March 3rd, 2005


Still on a poetry jag


The trees diffuse in green and gold
The soft low light from the sleepy sun
And the twilight falls upon the brook
That sings its song when the night's begun.
An eye blinks there; a whisper of sound;
On the air there drifts the faintest musk.
The brook hugs close its blanket of moss
And sleepily flows in the gathering dusk.
A croak and a sigh; a swish and a slap --
And the light dies out in rippling rings.

Okay, so this one (from 1972) is a wee bit better. Yeah, it's immature, but I still like it. (Or at least, I'm not too embarrassed to put it out there.)


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Science and Religion

This is a long piece that never achieved publication in the journal to which it was sent.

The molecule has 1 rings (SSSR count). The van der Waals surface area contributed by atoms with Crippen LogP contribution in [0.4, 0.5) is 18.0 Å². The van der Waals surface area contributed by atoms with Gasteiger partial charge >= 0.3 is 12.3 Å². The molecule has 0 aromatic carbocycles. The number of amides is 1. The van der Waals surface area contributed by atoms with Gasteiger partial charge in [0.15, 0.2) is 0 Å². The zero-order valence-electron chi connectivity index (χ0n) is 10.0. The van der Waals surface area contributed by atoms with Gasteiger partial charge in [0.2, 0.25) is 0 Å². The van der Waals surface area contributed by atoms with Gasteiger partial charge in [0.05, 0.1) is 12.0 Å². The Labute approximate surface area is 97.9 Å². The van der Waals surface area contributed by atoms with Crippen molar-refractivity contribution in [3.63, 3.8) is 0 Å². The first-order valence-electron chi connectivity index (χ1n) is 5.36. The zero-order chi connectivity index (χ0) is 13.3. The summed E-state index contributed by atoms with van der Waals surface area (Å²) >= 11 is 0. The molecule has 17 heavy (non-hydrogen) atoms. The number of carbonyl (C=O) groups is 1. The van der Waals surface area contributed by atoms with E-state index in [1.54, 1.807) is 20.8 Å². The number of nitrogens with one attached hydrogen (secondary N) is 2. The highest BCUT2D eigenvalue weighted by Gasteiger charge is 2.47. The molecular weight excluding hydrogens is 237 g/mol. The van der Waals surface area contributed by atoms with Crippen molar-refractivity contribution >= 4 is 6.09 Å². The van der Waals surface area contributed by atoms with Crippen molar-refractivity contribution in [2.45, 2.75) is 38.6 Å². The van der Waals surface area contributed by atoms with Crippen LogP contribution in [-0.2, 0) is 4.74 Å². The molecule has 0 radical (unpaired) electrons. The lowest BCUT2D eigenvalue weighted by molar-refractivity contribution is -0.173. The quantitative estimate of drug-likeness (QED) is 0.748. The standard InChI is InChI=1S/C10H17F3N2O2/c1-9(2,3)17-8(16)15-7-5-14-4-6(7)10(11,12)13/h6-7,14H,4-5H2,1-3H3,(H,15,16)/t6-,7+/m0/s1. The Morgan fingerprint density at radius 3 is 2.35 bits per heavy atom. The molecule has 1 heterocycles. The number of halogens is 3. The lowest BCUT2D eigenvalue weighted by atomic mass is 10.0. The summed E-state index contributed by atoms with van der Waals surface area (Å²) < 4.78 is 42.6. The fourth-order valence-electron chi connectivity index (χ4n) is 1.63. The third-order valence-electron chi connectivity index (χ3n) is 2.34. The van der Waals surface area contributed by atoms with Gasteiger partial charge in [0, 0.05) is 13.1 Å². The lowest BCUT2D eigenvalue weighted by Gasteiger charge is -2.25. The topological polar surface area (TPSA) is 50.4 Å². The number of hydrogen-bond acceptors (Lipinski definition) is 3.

Even a Stopped Clock is Right Twice a Day:
A Response to James S. Mellett

by The Rev. Arthur W. Collins, Ph.D.

A geologist who attends my church gave me a copy of The Professional Geologist containing an article by James S. Mellett. He thought it might pique my interest, both as a clergyperson and as the son of a professional geologist.

In writing on the Creation/Evolution wrangle that seems to go on and on, Mr. Mellett did a fair job of representing the Science side of the argument, but I’m not sure that he did justice to the religious data he cited. This is a problem with all polemicists: if they are sure of their cause, then they feel justified in throwing the kitchen sink (even if it’s the wrong kitchen sink) at their opponents.

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